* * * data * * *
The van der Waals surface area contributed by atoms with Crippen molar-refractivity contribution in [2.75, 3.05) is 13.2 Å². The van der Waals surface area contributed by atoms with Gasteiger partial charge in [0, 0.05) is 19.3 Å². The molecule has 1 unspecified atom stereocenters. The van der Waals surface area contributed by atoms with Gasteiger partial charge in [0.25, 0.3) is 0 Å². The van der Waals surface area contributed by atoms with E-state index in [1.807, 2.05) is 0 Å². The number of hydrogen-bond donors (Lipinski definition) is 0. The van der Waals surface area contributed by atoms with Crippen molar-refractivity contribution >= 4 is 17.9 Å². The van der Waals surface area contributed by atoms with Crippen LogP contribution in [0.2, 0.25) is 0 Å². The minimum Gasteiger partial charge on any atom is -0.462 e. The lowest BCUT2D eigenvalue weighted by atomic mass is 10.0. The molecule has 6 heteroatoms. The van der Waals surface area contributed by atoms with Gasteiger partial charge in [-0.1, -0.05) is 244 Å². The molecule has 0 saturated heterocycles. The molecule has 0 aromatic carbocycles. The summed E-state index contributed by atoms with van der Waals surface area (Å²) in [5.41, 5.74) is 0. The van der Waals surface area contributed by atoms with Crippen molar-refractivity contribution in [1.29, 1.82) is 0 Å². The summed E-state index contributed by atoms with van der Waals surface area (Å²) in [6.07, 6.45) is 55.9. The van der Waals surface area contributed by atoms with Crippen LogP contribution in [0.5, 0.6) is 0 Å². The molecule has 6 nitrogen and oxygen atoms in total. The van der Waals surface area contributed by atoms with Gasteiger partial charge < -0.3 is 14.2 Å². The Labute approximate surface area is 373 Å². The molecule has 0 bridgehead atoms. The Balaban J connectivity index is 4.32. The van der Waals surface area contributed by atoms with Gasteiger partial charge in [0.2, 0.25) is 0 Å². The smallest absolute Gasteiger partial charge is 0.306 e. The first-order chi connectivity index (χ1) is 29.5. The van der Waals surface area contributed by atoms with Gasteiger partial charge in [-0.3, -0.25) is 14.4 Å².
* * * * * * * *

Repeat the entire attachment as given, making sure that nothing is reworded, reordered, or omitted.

The van der Waals surface area contributed by atoms with Crippen molar-refractivity contribution in [2.75, 3.05) is 13.2 Å². The van der Waals surface area contributed by atoms with Gasteiger partial charge in [0, 0.05) is 19.3 Å². The molecule has 1 unspecified atom stereocenters. The van der Waals surface area contributed by atoms with Gasteiger partial charge in [0.25, 0.3) is 0 Å². The van der Waals surface area contributed by atoms with E-state index in [1.807, 2.05) is 0 Å². The number of hydrogen-bond donors (Lipinski definition) is 0. The van der Waals surface area contributed by atoms with Crippen molar-refractivity contribution >= 4 is 17.9 Å². The van der Waals surface area contributed by atoms with Crippen LogP contribution in [0.2, 0.25) is 0 Å². The minimum Gasteiger partial charge on any atom is -0.462 e. The lowest BCUT2D eigenvalue weighted by atomic mass is 10.0. The molecule has 6 heteroatoms. The van der Waals surface area contributed by atoms with Gasteiger partial charge in [-0.1, -0.05) is 244 Å². The molecule has 0 saturated heterocycles. The molecule has 0 aromatic carbocycles. The summed E-state index contributed by atoms with van der Waals surface area (Å²) in [5.41, 5.74) is 0. The van der Waals surface area contributed by atoms with Crippen molar-refractivity contribution in [1.29, 1.82) is 0 Å². The summed E-state index contributed by atoms with van der Waals surface area (Å²) in [6.07, 6.45) is 55.9. The van der Waals surface area contributed by atoms with Crippen LogP contribution in [0.5, 0.6) is 0 Å². The molecule has 6 nitrogen and oxygen atoms in total. The van der Waals surface area contributed by atoms with Gasteiger partial charge < -0.3 is 14.2 Å². The Labute approximate surface area is 373 Å². The molecule has 0 bridgehead atoms. The Balaban J connectivity index is 4.32. The van der Waals surface area contributed by atoms with Gasteiger partial charge in [0.2, 0.25) is 0 Å². The smallest absolute Gasteiger partial charge is 0.306 e. The first-order chi connectivity index (χ1) is 29.5. The van der Waals surface area contributed by atoms with Gasteiger partial charge in [-0.3, -0.25) is 14.4 Å².